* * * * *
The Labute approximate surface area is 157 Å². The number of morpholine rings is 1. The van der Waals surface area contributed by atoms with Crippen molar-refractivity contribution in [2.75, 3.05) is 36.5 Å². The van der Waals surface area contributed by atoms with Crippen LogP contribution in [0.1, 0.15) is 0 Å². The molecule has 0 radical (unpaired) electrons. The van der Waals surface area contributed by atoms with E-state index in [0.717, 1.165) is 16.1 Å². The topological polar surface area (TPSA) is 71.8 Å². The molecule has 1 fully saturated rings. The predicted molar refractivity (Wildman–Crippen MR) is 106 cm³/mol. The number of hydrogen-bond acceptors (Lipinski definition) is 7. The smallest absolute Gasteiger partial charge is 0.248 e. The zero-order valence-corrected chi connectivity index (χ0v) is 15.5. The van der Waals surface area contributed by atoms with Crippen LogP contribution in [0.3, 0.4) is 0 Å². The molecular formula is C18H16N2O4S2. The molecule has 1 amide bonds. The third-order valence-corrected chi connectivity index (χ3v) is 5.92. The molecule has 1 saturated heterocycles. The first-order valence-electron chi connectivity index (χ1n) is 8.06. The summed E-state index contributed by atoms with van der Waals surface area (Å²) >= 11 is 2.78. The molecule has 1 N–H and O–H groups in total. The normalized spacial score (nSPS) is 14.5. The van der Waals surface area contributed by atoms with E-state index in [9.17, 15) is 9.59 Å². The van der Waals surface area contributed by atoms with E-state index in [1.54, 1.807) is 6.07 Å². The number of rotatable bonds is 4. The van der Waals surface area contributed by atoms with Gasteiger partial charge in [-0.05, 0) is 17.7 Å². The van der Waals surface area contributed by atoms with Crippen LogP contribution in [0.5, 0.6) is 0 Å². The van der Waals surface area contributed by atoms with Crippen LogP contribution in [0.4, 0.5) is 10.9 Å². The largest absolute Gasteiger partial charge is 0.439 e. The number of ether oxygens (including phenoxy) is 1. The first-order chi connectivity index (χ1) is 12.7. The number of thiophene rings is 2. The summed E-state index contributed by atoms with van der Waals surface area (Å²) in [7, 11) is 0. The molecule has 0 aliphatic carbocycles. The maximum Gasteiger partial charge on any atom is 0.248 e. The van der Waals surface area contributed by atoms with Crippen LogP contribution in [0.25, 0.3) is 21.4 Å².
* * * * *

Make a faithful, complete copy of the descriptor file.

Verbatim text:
The Labute approximate surface area is 157 Å². The number of morpholine rings is 1. The van der Waals surface area contributed by atoms with Crippen molar-refractivity contribution in [2.75, 3.05) is 36.5 Å². The van der Waals surface area contributed by atoms with Crippen LogP contribution in [0.1, 0.15) is 0 Å². The molecule has 0 radical (unpaired) electrons. The van der Waals surface area contributed by atoms with E-state index in [0.717, 1.165) is 16.1 Å². The topological polar surface area (TPSA) is 71.8 Å². The molecule has 1 fully saturated rings. The predicted molar refractivity (Wildman–Crippen MR) is 106 cm³/mol. The number of hydrogen-bond acceptors (Lipinski definition) is 7. The smallest absolute Gasteiger partial charge is 0.248 e. The zero-order valence-corrected chi connectivity index (χ0v) is 15.5. The van der Waals surface area contributed by atoms with Crippen LogP contribution in [0.3, 0.4) is 0 Å². The molecular formula is C18H16N2O4S2. The molecule has 1 amide bonds. The third-order valence-corrected chi connectivity index (χ3v) is 5.92. The molecule has 1 saturated heterocycles. The first-order valence-electron chi connectivity index (χ1n) is 8.06. The summed E-state index contributed by atoms with van der Waals surface area (Å²) >= 11 is 2.78. The molecule has 1 N–H and O–H groups in total. The normalized spacial score (nSPS) is 14.5. The van der Waals surface area contributed by atoms with E-state index in [9.17, 15) is 9.59 Å². The van der Waals surface area contributed by atoms with E-state index in [1.54, 1.807) is 6.07 Å². The number of rotatable bonds is 4. The van der Waals surface area contributed by atoms with Gasteiger partial charge in [-0.05, 0) is 17.7 Å². The van der Waals surface area contributed by atoms with Crippen LogP contribution in [0.5, 0.6) is 0 Å². The van der Waals surface area contributed by atoms with Crippen LogP contribution in [0.4, 0.5) is 10.9 Å². The largest absolute Gasteiger partial charge is 0.439 e. The number of ether oxygens (including phenoxy) is 1. The first-order chi connectivity index (χ1) is 12.7. The number of thiophene rings is 2. The summed E-state index contributed by atoms with van der Waals surface area (Å²) in [7, 11) is 0. The molecule has 0 aliphatic carbocycles. The maximum Gasteiger partial charge on any atom is 0.248 e. The van der Waals surface area contributed by atoms with Crippen LogP contribution in [0.25, 0.3) is 21.4 Å².